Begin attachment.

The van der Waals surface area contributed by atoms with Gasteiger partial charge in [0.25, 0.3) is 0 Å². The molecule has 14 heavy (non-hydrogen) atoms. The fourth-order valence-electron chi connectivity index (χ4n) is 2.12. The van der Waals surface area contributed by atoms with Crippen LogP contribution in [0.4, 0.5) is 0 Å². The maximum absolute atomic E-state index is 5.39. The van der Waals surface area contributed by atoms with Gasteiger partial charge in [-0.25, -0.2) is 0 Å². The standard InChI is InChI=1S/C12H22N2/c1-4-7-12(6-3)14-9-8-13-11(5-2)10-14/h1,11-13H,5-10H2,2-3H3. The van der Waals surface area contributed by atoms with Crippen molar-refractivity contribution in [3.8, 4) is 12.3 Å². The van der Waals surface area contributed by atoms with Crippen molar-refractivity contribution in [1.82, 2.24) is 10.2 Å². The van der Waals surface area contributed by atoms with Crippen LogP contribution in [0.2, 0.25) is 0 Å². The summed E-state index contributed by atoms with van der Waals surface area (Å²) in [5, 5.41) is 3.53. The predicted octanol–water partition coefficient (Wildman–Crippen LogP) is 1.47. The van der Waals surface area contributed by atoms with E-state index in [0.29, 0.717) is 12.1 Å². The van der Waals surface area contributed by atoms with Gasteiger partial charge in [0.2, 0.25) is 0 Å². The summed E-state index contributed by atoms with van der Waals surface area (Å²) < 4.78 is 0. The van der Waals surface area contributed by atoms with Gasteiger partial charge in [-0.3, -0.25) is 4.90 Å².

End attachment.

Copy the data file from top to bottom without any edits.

The van der Waals surface area contributed by atoms with Gasteiger partial charge in [0.25, 0.3) is 0 Å². The molecule has 14 heavy (non-hydrogen) atoms. The fourth-order valence-electron chi connectivity index (χ4n) is 2.12. The van der Waals surface area contributed by atoms with Crippen LogP contribution in [0.4, 0.5) is 0 Å². The maximum absolute atomic E-state index is 5.39. The van der Waals surface area contributed by atoms with Gasteiger partial charge in [-0.25, -0.2) is 0 Å². The standard InChI is InChI=1S/C12H22N2/c1-4-7-12(6-3)14-9-8-13-11(5-2)10-14/h1,11-13H,5-10H2,2-3H3. The van der Waals surface area contributed by atoms with Crippen molar-refractivity contribution in [3.8, 4) is 12.3 Å². The van der Waals surface area contributed by atoms with Crippen molar-refractivity contribution in [1.82, 2.24) is 10.2 Å². The van der Waals surface area contributed by atoms with Crippen LogP contribution in [0.2, 0.25) is 0 Å². The summed E-state index contributed by atoms with van der Waals surface area (Å²) in [5, 5.41) is 3.53. The predicted octanol–water partition coefficient (Wildman–Crippen LogP) is 1.47. The van der Waals surface area contributed by atoms with E-state index in [0.29, 0.717) is 12.1 Å². The van der Waals surface area contributed by atoms with Gasteiger partial charge in [0.2, 0.25) is 0 Å². The summed E-state index contributed by atoms with van der Waals surface area (Å²) < 4.78 is 0. The van der Waals surface area contributed by atoms with Gasteiger partial charge in [-0.3, -0.25) is 4.90 Å².